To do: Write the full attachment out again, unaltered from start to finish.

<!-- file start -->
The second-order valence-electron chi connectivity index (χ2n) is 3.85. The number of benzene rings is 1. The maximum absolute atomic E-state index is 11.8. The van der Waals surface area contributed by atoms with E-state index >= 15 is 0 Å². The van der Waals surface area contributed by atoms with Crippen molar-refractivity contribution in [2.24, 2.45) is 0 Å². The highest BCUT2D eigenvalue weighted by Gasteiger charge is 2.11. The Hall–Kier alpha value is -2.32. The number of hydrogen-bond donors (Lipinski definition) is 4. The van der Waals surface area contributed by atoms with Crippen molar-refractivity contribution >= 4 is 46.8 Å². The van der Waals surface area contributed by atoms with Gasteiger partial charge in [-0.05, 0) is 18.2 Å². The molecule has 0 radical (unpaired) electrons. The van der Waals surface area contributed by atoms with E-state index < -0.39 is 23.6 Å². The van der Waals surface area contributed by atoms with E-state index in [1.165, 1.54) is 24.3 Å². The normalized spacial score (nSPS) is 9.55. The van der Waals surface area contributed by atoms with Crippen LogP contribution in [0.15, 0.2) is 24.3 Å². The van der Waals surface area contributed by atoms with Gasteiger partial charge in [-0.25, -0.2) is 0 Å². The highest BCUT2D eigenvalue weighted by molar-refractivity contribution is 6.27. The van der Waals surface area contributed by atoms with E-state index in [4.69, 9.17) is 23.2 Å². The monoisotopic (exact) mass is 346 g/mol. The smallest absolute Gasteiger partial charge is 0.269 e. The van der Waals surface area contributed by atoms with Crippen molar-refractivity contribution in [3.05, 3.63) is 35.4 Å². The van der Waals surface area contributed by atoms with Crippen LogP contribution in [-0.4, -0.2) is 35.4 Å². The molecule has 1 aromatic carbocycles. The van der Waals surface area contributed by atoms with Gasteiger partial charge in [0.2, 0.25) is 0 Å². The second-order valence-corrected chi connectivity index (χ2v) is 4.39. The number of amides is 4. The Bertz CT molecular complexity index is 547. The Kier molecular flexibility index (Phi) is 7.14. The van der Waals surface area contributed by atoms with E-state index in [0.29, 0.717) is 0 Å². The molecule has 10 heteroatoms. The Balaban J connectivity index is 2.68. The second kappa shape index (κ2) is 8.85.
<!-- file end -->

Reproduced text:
The second-order valence-electron chi connectivity index (χ2n) is 3.85. The number of benzene rings is 1. The maximum absolute atomic E-state index is 11.8. The van der Waals surface area contributed by atoms with E-state index >= 15 is 0 Å². The van der Waals surface area contributed by atoms with Crippen molar-refractivity contribution in [2.24, 2.45) is 0 Å². The highest BCUT2D eigenvalue weighted by Gasteiger charge is 2.11. The Hall–Kier alpha value is -2.32. The number of hydrogen-bond donors (Lipinski definition) is 4. The van der Waals surface area contributed by atoms with Crippen molar-refractivity contribution >= 4 is 46.8 Å². The van der Waals surface area contributed by atoms with Gasteiger partial charge in [-0.05, 0) is 18.2 Å². The molecule has 0 radical (unpaired) electrons. The van der Waals surface area contributed by atoms with E-state index < -0.39 is 23.6 Å². The van der Waals surface area contributed by atoms with E-state index in [1.165, 1.54) is 24.3 Å². The normalized spacial score (nSPS) is 9.55. The van der Waals surface area contributed by atoms with Crippen LogP contribution in [0.15, 0.2) is 24.3 Å². The van der Waals surface area contributed by atoms with Gasteiger partial charge in [-0.25, -0.2) is 0 Å². The highest BCUT2D eigenvalue weighted by molar-refractivity contribution is 6.27. The van der Waals surface area contributed by atoms with E-state index in [4.69, 9.17) is 23.2 Å². The monoisotopic (exact) mass is 346 g/mol. The smallest absolute Gasteiger partial charge is 0.269 e. The van der Waals surface area contributed by atoms with Crippen molar-refractivity contribution in [3.05, 3.63) is 35.4 Å². The van der Waals surface area contributed by atoms with Crippen LogP contribution in [-0.4, -0.2) is 35.4 Å². The molecule has 1 aromatic carbocycles. The van der Waals surface area contributed by atoms with Gasteiger partial charge in [0.2, 0.25) is 0 Å². The second-order valence-corrected chi connectivity index (χ2v) is 4.39. The number of amides is 4. The Bertz CT molecular complexity index is 547. The Kier molecular flexibility index (Phi) is 7.14. The van der Waals surface area contributed by atoms with E-state index in [0.29, 0.717) is 0 Å². The molecule has 10 heteroatoms. The Balaban J connectivity index is 2.68. The second kappa shape index (κ2) is 8.85.